The former election is particularly afcribed to God the Father, the latter, to the Holy Spirit, and the blood of Jesus Christ the Son of God is here the cause of their juftification ; and so the whole Trinity concurring, dignify them with this their spiritual and happy estate.

First, I shall discourse of these separately, and then of their connection. 1. Of the state itself; and first of justification, though named last.

This sprinkling has respect to the rite of the legal purification by the sprinkling of blood, and that appofitely; for these rites of sprinkling and blood, did all point out this blood and this sprinkling, and exVol. I. D

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hibited this true ransom of fouls, which was only fhadowed by them.

As the use and end of sprinkling was purification and expiation, because fin merited death, and the pollutions and stains of huinan nature were by fin; such is the pollution, that it can be no manner of way washed off but by blood, Heb. ix. 22. Neither is there any blood able to purge from fin, except the must precious blood of Jesus Christ, which is called the blood of God, Acts xx. 28.

That the stain of fin can only be washed off by blood, intimates, that it merits death. And that no blood, but that of the Son of God, can do it, intimates, that this itain merits eternal death ; and it had been our portion, except the death of the eternal Lord of Life had freed us from it.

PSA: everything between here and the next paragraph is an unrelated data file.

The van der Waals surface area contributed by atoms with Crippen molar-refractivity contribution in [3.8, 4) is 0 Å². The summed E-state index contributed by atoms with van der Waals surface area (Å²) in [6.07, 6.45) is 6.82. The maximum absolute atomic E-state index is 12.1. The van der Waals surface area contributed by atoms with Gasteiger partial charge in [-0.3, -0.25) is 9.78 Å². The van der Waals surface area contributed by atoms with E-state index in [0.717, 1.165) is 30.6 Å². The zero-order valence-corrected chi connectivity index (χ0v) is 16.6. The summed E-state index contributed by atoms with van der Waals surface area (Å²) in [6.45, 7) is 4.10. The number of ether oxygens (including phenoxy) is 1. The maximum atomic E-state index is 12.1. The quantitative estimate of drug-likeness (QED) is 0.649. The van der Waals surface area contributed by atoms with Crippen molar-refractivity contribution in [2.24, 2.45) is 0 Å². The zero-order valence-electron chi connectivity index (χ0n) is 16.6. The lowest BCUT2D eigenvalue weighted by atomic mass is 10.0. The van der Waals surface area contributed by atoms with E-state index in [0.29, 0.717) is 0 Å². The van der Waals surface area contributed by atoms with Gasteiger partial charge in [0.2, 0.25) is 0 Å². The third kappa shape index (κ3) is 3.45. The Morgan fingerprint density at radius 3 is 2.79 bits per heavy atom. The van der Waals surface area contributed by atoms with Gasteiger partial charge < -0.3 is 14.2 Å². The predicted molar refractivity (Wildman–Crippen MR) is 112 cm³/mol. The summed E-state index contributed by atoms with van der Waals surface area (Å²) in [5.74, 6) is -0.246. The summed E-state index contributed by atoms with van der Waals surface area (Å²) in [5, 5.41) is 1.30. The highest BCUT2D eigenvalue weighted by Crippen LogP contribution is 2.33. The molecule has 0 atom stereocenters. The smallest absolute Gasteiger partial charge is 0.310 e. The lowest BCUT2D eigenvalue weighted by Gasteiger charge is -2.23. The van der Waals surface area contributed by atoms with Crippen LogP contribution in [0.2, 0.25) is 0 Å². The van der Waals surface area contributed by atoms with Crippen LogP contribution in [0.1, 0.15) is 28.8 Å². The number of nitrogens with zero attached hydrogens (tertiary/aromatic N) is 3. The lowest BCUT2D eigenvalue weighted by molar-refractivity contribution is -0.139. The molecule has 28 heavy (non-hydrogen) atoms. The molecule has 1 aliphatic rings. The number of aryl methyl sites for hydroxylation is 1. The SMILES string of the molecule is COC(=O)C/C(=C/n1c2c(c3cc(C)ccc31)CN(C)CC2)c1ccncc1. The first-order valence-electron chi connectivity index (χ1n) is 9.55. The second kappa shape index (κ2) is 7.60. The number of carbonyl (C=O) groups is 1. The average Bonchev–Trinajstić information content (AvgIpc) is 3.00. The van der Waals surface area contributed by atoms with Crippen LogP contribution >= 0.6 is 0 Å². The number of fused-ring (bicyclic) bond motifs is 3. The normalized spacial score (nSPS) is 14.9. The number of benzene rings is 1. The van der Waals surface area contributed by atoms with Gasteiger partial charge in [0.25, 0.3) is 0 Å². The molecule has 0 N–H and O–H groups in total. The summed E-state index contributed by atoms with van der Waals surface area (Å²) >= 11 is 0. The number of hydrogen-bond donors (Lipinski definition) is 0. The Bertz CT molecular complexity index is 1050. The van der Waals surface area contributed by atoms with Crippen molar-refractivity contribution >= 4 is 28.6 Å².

Filthiness needs sprinkling ; Guiltiness, such as deserves death, needs sprinkling of blood; and the death it deserves being everlasting death, the blood must be the blood of Chrift, the eternal Lord of Life dying to free us from the sentence of death.

The soul (as the body) hath its life, its health, its purity; and the contrary of these, its death, diseases, deformities, and impurity, which belong to it as to their first subject, and to the body by participation.

'The soul and body of all mankind is stained by the pollution of fin. The impure leprosy of the soul is not a spot outwardly, but wholly inward; hence as the corporal leprosy was purified by the sprinkling of blood, so is this. Then by reflecting, we see how all this that the Aposțle St Peter expresseth, is necessary to justification : 1. Christ the Mediator betwixt God and map is God and man. 2. A Mediator not only interceding, but also satisfying, Eph. ii 16. 3. This satisfaction doth not reconcile us, unless it be applied. Therefore there is not only mention of blood, but the Sprinkling of it. The Spirit by faith sprinkleth the foul, as with hyssop, wherewith the sprinkling was made: This is it of which the Prophet speaks, Isa. lii. 15. So pall he sprinkle many nations. And which the Apostle to the Hebrews prefers above all legal sprinklings, chap. ix. 12, 13, 14. both as to its duration, and as to the excellency of its effects.